Many people involved in education promote Socratic method as a powerful tool for developing critical thinking.

For example, http://www.criticalthinking.org/pages/socratic-teaching/606 describes “Socratic Teaching” as “The oldest, and still the most powerful, teaching tactic for fostering critical thinking”. The website continues: “In Socratic teaching we focus on giving students questions, not answers.” This sentiment, that Socratic method is based on asking questions, is a common ground for all descriptions of Socratic teaching. Of course, not every question is good (remember kinds asking questions about everything, do they use Socratic thinking?).

A Socratic questioner should: 
a) keep the discussion focused
b) keep the discussion intellectually responsible
c) stimulate the discussion with probing questions
d) periodically summarize what has and what has not been dealt with and/or resolved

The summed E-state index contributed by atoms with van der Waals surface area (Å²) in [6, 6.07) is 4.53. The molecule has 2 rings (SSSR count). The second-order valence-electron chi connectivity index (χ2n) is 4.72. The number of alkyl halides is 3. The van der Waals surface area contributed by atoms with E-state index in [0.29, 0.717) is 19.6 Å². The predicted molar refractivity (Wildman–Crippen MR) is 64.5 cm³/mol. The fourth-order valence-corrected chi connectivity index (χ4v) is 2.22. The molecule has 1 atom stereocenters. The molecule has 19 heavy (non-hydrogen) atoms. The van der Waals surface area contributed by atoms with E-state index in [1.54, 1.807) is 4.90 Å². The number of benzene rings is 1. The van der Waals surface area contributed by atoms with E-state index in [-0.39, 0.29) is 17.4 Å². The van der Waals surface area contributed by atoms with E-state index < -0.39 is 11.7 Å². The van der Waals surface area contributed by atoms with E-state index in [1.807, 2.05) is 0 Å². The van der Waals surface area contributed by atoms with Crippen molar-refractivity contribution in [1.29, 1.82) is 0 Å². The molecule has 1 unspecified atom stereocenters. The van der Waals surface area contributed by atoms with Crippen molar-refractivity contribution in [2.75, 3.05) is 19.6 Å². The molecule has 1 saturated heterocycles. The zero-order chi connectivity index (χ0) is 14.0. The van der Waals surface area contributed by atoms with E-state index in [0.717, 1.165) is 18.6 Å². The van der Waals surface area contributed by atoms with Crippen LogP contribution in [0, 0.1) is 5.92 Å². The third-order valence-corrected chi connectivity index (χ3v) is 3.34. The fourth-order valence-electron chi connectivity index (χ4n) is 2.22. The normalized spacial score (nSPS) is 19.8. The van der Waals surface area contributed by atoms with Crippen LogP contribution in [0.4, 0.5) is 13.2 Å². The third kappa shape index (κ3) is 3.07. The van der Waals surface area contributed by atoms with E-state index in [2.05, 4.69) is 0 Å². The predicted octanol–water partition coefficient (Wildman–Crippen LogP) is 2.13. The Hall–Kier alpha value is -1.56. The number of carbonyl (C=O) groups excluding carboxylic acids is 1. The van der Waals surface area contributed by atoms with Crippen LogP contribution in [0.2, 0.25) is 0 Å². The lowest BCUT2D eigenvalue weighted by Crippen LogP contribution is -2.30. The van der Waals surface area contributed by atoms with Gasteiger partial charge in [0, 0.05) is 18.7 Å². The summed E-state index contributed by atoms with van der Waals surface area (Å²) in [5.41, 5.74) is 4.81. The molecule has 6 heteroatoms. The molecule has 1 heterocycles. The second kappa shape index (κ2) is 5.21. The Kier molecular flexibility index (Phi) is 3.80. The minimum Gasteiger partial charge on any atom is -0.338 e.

e) draw as many students as possible into the discussion.”

Well, this description works and any meaningful question people use when discussing serious matters. Does it mean that Socratic method is merely asking meaningful questions? Does it mean that any teacher who asking questions to students is applying Socratic method?

I leave the answers to theses questions to you, the Reader.

But, please, keep in mind that Socrates was not asking questions about math or geology. When Socrates was asking questions to a person, the aim of his questions was (a) to help the answerer to formulate his own life values, then (b) to make the answerer see if his actions would be aligned with his values, and then (c) to make the answerer reflect on any dissonance between the actions and the values. It is also worth to mention, that as the result Socrates had no many friends (people become very defensive when the true Socratic method is being applied to them).